Wikipedia says the phrase of “dog days” refers to the sultry (read: HOTdog days of summer) days of summer, typically July and August in the northern hemisphere. In Oregon, it is definitely August. It was 100.4 yesterday; 96 the day before. I didn’t sleep well, even with fans and cool evenings (low 60s). This is the hottest summer I’ve experienced in the 16 years I’ve been in Oregon–there were 10 days of hot weather in May, June, and July; and now so far in August. The Dog days are also when the star Sirius can be seen (assuming there is no cloud cover, a common phenomenon  in Oregon–if not the winter rainy season, then summer thunderstorms.) Dog days were thought to be when “the Sea boiled, the Wine turned sour, Dogs grew mad, and all other creatures became languid; causing to man (sic), among other diseases, burning fevers, hysterics, and phrensies.” according to Brady’s Clavis Calendaria, 1813 (A Compendious Analysis of the Calendar; Illustrated with Ecclesiastica, Historical, and Classical Anecdotes 2 volumes).

Personally, I don’t think there are frenzies of anything; it is all I can do (and I see others as well) to get what has to be done, done. (Phrensies is an obsolete spelling of frenzy.) Certainly the heat will cause humons to have fevers and hysterics (tempers); I just can’t see humon doing much right now. Dogs, however, are a different story…especially with thunderstorms.barking dog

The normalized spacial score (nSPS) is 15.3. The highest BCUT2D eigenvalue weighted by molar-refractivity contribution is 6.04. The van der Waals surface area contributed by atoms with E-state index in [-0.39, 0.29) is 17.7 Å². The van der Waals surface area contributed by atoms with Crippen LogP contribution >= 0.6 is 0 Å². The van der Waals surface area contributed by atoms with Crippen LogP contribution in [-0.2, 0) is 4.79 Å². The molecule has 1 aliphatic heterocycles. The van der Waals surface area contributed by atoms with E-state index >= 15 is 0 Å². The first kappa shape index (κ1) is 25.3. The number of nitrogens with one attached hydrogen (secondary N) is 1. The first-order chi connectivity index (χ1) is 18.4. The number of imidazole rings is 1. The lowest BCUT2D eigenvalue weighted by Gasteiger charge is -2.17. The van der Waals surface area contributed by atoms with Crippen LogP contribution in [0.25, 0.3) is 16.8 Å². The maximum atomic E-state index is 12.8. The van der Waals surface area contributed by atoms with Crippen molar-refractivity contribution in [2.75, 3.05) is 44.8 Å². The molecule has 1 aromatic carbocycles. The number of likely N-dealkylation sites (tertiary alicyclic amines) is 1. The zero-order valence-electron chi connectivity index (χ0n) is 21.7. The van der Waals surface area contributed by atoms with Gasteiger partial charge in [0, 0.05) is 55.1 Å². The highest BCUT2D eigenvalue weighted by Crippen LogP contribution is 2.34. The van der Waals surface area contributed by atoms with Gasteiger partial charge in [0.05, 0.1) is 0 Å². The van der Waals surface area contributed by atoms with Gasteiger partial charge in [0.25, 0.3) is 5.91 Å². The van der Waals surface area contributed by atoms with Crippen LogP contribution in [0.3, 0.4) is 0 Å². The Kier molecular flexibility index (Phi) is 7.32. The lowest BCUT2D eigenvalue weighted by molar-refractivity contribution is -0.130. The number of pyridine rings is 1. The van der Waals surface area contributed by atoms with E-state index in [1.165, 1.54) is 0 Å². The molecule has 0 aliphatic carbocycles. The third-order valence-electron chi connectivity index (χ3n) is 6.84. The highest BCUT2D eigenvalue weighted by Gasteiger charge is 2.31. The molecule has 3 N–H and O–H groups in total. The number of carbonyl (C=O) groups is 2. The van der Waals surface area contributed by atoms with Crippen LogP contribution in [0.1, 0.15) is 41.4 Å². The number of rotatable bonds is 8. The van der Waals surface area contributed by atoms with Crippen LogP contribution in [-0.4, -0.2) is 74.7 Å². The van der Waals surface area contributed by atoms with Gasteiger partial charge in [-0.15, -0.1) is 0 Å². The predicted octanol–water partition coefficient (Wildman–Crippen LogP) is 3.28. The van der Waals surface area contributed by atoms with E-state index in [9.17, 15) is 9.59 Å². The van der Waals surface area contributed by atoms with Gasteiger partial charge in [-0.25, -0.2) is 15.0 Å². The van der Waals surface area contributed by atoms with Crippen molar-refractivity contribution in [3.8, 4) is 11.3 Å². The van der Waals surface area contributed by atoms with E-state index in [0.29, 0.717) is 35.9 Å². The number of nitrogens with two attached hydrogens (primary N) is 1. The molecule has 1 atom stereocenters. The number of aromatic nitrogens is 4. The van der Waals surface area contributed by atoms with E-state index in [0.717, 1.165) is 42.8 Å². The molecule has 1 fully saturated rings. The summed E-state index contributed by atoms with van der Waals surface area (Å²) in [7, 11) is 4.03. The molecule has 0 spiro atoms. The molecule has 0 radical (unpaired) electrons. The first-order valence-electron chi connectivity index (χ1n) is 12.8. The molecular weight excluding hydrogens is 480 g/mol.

The evidence of summer is everywhere: the thermometer, the flurry of email messages about school starting, the frenzy of the pace of deadlines, my children leaving, the plethora of tomatoes and zucchinis; I’m sure there are others I haven’t mentioned. All this evidence can be counted and compiled; it provides value to what I do. What everyday activity can I do to keep me moving forward; oh wait…I can evaluate a whole manner of things. Perhaps the easiest is books.  I can go back to my library (in between answering emails and deadlines) and learn something new; something I didn’t know before. Something that may be useful or may not (I don’t know).  Two books that jump out at me that I need to digest–Altschuld’s new book and a book by James C. McDavid and Laura R. L. Hawthorn. Book reviews are a form of evaluation that isn’t frenzied. Reading becalms; reading enriches; reading increases knowledge and expands horizons without leaving home. What else can one do during the dog days???Dog days Summer-Reading

mytwo cents.




Altschuld, J. W. (2014). Bridging the gap between asset/capacity building and needs assessment. Thousand Oaks, CA: Sage Publications.

Brady, J. (1815) Clavis Calendaria, vol. II, page 89. Nichols, Son, and Bentley, 1815.

McDavid, J. C. & Hawthorn, L. R. L (2006). Program evaluation & performance measurement: An introduction to practice. Thousand Oaks, CA: Sage Publications.

Print Friendly, PDF & Email

Comments are closed.